One (1) of these adorable dish towels that were handmade by volunteers for a gift shop at a local charity center by my house.

And either the cute little Tabasco sauce fiesta guy (also handmade from the gift shop) or a hot pink portable tote to go.

And the lucky winners are:


Beth and Amy!!! Beth is a new favorite bloggie friend and Amy has been following me almost since the beginning. I can't believe this is the first time you've won one of my giveaways, Amy!

Congratulations, guys! Please send your mailing address to christina at dinneratchristinas dot com and I'll get these out to you! (Let me know if you have a towel preference and if you want the Tabasco guy or the tote, too. I'll try to accomodate, otherwise I'll pick for you!)

Thank you to everybody else who stopped by to say Happy Blogaversary! I wish I could mail each of you a prize, I really do!

Friday, September 17, 2010

Friday Firsts - Whole Wheat Pizza Dough

Friday Firsts

Happy Friday everybody! I finally feel like I'm on top of things again. Just in time for my new semester, which started this week. I'm taking International Management for Hospitality and Tourism and (gulp) Business Accounting.

My first for this week is making whole wheat pizza dough! I simply switched out whole wheat flour in place of all purpose flour. It turned out really great and I think I'll make it this way from now on!

Remember, my two year blogaversary surprise giveaway is going on until tomorrow (Saturday). For each "first" you link to below, click here and leave a comment because it counts as an extra entry!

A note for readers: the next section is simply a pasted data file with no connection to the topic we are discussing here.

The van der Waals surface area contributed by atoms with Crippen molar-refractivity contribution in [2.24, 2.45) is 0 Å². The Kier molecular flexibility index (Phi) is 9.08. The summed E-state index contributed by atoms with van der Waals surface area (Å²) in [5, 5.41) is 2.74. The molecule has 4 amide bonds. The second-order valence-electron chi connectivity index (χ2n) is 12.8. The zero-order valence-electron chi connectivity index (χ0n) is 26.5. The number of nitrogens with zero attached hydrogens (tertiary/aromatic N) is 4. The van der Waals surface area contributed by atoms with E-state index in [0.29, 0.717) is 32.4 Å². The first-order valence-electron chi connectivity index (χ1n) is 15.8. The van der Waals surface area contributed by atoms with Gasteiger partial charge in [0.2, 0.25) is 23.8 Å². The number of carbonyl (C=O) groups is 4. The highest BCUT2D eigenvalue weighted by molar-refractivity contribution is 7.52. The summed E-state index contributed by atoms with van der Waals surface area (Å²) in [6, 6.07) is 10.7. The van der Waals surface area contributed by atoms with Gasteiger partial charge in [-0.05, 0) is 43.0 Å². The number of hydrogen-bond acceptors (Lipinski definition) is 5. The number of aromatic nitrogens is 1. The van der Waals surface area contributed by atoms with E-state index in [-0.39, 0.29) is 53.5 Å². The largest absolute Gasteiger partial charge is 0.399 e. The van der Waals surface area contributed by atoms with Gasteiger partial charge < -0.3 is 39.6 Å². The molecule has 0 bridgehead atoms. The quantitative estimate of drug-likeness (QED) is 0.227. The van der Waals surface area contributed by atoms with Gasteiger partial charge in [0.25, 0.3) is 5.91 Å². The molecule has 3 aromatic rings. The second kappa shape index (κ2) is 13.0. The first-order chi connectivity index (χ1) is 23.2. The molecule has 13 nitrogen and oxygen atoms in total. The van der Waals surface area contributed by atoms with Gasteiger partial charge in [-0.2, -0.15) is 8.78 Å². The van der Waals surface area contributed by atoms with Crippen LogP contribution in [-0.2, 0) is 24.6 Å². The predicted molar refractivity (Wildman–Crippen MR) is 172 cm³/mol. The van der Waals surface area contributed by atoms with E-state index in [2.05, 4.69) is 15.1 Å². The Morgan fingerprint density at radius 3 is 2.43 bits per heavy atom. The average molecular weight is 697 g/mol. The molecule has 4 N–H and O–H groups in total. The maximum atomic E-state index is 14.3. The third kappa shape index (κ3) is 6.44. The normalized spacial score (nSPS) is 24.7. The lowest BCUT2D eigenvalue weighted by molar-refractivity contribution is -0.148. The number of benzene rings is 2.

Also, please take a few minutes to read my Project Food Blog entry. Then come back Monday for information on how to vote!

Now it's your turn to tell me about your first! To participate in Friday Firsts create a blog post featuring a "first" of yours. Next, link that blog post below and tell us about it! If you don't have a blog or a specific post to link to please tell us about your first in the comment section! Any and all participation is welcome!

If you would like to display the Friday Firsts button as a badge in your post or on your side bar, you can copy and paste the following code:

Don't forget to go collect your extra giveaway entries for linking up!

Thursday, September 16, 2010

Whole Wheat Pizza Dough

You have two days left to enter my surprise giveaway!

I've made Biz's pizza crust several times, but in an effort to eat healthier, I made it with whole wheat flour. The verdict?! Still just as delicious as the white flour version. In fact, it has a little more flavor!

1 cup warm water
2 1/4 tsp active dried yeast (or 1 packet)
1 Tbsp olive oil
2 1/2 - 2 3/4 cups whole wheat flour
1 tsp Kosher salt
1 tsp garlic powder

Add the yeast to the warm water and let sit about 5 minutes to activate and become bubbly. Meanwhile, in a medium bowl combine 2 1/2 cups flour, salt, and garlic powder. Once the yeast mixture is ready, stir the olive oil in and add to the flour mixture bowl. Stir until everything is combined, adding more flour if necessary. The dough will still be slightly sticky, but don't over-flour because you will need to add more flour while you roll it out. This is enough to make two 12" pizzas.

I usually have the oven on at 400° to 425° and pre-bake for 5 minutes or so. Then I spread on the sauce, cheese, toppings and pop back in the oven for about 20 minutes.